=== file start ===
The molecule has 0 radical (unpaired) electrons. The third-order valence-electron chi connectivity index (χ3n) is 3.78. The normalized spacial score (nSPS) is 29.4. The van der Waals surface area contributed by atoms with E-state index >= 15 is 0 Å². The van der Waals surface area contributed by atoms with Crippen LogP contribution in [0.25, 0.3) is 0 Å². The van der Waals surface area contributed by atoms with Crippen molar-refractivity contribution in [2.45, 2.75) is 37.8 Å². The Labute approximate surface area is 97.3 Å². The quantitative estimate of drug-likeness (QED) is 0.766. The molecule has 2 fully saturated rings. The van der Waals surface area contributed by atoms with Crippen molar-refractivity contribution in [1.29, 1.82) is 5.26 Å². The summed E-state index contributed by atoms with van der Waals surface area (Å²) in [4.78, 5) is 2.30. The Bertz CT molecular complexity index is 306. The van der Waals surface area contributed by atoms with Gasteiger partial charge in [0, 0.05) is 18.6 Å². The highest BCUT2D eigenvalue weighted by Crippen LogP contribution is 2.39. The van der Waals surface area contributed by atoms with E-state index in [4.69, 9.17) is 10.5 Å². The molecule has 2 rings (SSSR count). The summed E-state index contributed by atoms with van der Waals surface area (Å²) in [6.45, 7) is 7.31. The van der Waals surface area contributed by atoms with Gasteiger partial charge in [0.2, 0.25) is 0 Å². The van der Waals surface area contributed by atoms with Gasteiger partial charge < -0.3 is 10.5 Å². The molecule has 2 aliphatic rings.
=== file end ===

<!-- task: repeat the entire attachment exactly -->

The molecule has 0 radical (unpaired) electrons. The third-order valence-electron chi connectivity index (χ3n) is 3.78. The normalized spacial score (nSPS) is 29.4. The van der Waals surface area contributed by atoms with E-state index >= 15 is 0 Å². The van der Waals surface area contributed by atoms with Crippen LogP contribution in [0.25, 0.3) is 0 Å². The van der Waals surface area contributed by atoms with Crippen molar-refractivity contribution in [2.45, 2.75) is 37.8 Å². The Labute approximate surface area is 97.3 Å². The quantitative estimate of drug-likeness (QED) is 0.766. The molecule has 2 fully saturated rings. The van der Waals surface area contributed by atoms with Crippen molar-refractivity contribution in [1.29, 1.82) is 5.26 Å². The summed E-state index contributed by atoms with van der Waals surface area (Å²) in [4.78, 5) is 2.30. The Bertz CT molecular complexity index is 306. The van der Waals surface area contributed by atoms with Gasteiger partial charge in [0, 0.05) is 18.6 Å². The highest BCUT2D eigenvalue weighted by Crippen LogP contribution is 2.39. The van der Waals surface area contributed by atoms with E-state index in [4.69, 9.17) is 10.5 Å². The molecule has 2 rings (SSSR count). The summed E-state index contributed by atoms with van der Waals surface area (Å²) in [6.45, 7) is 7.31. The van der Waals surface area contributed by atoms with Gasteiger partial charge in [0.2, 0.25) is 0 Å². The van der Waals surface area contributed by atoms with Gasteiger partial charge < -0.3 is 10.5 Å². The molecule has 2 aliphatic rings.